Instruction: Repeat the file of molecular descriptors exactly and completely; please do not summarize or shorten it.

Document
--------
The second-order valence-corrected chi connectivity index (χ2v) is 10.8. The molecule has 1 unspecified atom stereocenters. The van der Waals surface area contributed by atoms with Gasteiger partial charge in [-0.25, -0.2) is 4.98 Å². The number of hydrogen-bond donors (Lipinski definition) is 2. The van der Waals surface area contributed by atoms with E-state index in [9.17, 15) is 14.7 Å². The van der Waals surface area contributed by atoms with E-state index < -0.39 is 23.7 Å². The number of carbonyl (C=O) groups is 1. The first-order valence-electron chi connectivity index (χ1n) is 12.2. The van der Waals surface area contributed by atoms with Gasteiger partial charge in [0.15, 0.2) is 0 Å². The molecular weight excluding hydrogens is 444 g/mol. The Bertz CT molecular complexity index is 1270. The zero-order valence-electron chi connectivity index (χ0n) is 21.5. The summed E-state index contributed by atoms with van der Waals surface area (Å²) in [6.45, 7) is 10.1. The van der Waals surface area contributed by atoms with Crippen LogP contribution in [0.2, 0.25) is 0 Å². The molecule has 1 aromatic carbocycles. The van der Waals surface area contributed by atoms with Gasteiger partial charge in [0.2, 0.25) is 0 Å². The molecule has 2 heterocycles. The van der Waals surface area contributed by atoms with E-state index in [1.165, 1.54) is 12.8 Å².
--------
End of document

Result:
The second-order valence-corrected chi connectivity index (χ2v) is 10.8. The molecule has 1 unspecified atom stereocenters. The van der Waals surface area contributed by atoms with Gasteiger partial charge in [-0.25, -0.2) is 4.98 Å². The number of hydrogen-bond donors (Lipinski definition) is 2. The van der Waals surface area contributed by atoms with E-state index in [9.17, 15) is 14.7 Å². The van der Waals surface area contributed by atoms with E-state index < -0.39 is 23.7 Å². The number of carbonyl (C=O) groups is 1. The first-order valence-electron chi connectivity index (χ1n) is 12.2. The van der Waals surface area contributed by atoms with Gasteiger partial charge in [0.15, 0.2) is 0 Å². The molecular weight excluding hydrogens is 444 g/mol. The Bertz CT molecular complexity index is 1270. The zero-order valence-electron chi connectivity index (χ0n) is 21.5. The summed E-state index contributed by atoms with van der Waals surface area (Å²) in [6.45, 7) is 10.1. The van der Waals surface area contributed by atoms with Crippen LogP contribution in [0.2, 0.25) is 0 Å². The molecule has 1 aromatic carbocycles. The van der Waals surface area contributed by atoms with Gasteiger partial charge in [0.2, 0.25) is 0 Å². The molecule has 2 heterocycles. The van der Waals surface area contributed by atoms with E-state index in [1.165, 1.54) is 12.8 Å².